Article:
Yesterday was kind of an odd day around the ole blogosphere as Market Folly and ETFdatabase each ran almost the same post about how to invest in a deflationary environment. I did not see mention of a cross posting, so I'll just chalk it up to coincidence.
Each post highlighted what to hold in a deflationary environment and both listed cash as one holding. If (almost) everything drops in price then holding cash, even if it yields 5 basis points, is a good hold. Cash is a good hold even if the US dollar drops versus other currencies; not the best hold maybe but a good hold. If you are worried about your brokerage firm failing and SIPC then you might want to put your cash into something like t-bills or the MINT ETF from PIMCO--unless you're worried about them failing.
Long term bonds also made the cut in both posts. This is fairly obvious in that if we do have deflation then interest rates won't be going up anytime soon and as low as they are could continue to to head lower making longer term bonds relatively attractive for the little bit of yield and potential price appreciation. A point I have made before is that while bond prices may not go down in the near term, anyone buying at these levels is buying high. If rates are at or near all time lows then by definition prices are high. We know prices can stay high for a long time but no one should lose sight of the fact that prices are very high.
There are obviously countless bond ETFs with the ones from iShares and Vanguard being the most popular. I would note that Schwab just came out with three treasury ETFs of its own that will attract a lot of assets thanks to free commissions. My own preference in the fixed income market is short term investment grade domestic corporates and short term foreign sovereign debt from countries like Norway, Australia, Denmark and Canada (these would be very difficult for individuals to access due to minimum order size requirements).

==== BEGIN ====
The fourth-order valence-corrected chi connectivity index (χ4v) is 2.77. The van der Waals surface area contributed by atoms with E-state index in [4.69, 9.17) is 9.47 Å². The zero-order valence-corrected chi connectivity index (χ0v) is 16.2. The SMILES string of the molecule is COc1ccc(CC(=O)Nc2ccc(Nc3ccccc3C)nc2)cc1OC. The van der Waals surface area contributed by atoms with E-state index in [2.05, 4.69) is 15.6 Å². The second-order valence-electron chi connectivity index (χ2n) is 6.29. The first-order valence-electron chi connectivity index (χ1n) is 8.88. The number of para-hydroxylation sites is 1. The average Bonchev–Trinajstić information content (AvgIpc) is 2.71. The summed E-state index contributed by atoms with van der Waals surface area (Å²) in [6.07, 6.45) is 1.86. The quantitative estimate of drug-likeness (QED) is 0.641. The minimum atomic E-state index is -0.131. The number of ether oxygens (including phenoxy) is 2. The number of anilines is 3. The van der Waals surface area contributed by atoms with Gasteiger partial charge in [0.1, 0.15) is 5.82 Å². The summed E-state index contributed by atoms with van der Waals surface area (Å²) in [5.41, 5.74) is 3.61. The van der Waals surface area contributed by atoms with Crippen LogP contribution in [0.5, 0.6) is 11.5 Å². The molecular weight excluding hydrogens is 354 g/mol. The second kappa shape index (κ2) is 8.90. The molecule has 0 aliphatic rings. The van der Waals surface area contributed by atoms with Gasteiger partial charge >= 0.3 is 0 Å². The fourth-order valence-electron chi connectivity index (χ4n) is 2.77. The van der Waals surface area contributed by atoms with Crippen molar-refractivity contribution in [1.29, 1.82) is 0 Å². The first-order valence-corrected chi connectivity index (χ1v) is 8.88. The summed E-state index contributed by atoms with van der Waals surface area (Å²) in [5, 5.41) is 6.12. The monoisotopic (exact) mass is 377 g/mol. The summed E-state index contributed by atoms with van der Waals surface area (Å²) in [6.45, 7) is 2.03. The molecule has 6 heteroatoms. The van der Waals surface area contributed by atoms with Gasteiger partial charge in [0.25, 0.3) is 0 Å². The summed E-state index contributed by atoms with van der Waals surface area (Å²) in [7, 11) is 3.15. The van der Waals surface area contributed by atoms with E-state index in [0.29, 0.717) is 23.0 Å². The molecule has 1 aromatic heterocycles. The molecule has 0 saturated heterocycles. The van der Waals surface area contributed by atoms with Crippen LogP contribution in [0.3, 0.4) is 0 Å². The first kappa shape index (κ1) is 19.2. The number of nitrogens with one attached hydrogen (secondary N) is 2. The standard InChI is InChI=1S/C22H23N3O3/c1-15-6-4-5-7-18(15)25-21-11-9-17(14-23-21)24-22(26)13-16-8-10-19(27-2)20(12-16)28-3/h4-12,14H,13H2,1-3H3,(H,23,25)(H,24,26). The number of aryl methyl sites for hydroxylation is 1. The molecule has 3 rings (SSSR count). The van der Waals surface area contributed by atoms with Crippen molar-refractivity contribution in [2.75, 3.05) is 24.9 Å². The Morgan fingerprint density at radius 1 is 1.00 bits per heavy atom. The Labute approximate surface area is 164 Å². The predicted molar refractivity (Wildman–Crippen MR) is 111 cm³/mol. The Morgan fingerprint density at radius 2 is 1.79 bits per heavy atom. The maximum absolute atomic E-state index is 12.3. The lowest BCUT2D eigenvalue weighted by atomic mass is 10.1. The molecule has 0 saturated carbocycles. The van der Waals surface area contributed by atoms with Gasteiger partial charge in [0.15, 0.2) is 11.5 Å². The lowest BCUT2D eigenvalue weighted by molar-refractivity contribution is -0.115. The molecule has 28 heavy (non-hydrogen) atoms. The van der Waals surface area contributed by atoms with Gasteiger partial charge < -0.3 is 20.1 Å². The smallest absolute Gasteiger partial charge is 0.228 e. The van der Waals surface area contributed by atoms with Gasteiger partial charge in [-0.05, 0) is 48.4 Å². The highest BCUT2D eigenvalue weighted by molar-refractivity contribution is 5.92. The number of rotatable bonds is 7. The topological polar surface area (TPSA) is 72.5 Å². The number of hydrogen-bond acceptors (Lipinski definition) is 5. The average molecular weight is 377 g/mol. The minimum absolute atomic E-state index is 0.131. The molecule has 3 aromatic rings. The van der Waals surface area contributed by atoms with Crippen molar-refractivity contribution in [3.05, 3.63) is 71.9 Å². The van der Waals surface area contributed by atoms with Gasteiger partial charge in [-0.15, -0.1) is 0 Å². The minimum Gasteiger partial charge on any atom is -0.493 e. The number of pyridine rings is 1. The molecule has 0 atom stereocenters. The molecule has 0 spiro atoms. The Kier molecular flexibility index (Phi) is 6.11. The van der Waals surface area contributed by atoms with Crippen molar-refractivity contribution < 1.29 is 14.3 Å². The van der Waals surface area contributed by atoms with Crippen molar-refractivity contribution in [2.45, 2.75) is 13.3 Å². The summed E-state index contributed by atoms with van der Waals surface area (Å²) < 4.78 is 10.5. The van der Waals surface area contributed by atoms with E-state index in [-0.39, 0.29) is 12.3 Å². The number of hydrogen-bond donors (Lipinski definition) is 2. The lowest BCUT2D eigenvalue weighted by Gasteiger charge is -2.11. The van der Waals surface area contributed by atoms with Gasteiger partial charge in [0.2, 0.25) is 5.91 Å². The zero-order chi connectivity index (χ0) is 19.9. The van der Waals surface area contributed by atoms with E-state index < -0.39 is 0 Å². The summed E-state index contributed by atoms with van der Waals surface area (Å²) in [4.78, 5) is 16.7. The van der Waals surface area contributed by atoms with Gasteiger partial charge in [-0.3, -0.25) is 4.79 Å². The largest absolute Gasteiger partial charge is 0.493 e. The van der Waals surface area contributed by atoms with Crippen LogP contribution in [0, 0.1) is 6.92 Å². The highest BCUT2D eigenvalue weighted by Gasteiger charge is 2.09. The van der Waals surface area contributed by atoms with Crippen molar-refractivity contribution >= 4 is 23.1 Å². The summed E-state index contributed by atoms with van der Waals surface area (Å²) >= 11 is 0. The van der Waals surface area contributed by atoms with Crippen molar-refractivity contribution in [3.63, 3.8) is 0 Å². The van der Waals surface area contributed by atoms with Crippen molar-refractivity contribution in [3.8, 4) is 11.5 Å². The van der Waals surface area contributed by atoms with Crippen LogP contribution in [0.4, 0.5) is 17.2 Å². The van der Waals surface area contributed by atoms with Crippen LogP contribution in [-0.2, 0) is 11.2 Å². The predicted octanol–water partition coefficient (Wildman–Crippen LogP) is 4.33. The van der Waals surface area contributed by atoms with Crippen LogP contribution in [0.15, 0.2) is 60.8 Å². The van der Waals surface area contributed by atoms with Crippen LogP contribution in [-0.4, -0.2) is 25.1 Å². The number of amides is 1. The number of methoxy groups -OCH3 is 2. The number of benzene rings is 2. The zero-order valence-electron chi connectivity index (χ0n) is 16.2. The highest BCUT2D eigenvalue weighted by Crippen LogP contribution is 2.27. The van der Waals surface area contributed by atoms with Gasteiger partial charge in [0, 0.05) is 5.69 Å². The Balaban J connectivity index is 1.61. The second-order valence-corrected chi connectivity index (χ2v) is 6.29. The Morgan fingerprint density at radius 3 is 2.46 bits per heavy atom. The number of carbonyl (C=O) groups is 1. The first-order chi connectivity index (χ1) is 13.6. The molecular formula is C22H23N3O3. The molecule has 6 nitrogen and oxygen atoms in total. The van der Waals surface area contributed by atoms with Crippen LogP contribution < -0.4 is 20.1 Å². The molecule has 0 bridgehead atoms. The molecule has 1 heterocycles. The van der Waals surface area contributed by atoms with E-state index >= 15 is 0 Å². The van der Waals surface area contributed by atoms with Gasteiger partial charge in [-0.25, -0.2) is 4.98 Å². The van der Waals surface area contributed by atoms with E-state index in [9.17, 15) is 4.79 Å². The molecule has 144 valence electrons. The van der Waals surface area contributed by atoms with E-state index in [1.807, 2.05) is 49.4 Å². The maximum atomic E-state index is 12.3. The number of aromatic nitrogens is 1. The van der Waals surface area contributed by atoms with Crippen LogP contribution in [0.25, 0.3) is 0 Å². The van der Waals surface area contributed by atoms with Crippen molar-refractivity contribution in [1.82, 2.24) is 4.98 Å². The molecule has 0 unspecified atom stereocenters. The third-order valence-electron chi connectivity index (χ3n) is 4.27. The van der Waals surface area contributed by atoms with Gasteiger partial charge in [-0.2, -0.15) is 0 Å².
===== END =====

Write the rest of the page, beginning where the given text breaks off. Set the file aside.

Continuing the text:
Dividend paying stocks are favored here as well, and I think the idea is they will go down less. My suggestion would be to go with foreign dividend paying stocks. If US deflation turns out to be as bad as Japan's deflation we know that many other countries will get along just fine. The US got along just fine during the first eleven years of Japan's deflation. WisdomTree has a bunch of foreign dividend ETFs, iShares and PowerShares also have products in the space and you can find other funds with high yields that are not necessarily "dividend" funds. For example iShares Singapore(NYSEARCA:EWS) has a trailing yield of 3.05% and iShares Australia (NYSEARCA:EWA) has a trailing yield of 3.79%. A few clients own EWA as do I.
Additionally people can buy individual foreign stocks with high dividend yields. Obviously this requires work but there are plenty of ADRs both on the NYSE and the pinksheets to build into a diversified portfolio. Funds or stocks, anyone worried about deflation needs to look at Japan and get a grip on the potential of how much lower US stocks could go and avoid/invest accordingly, again if you think the US is headed toward deflation.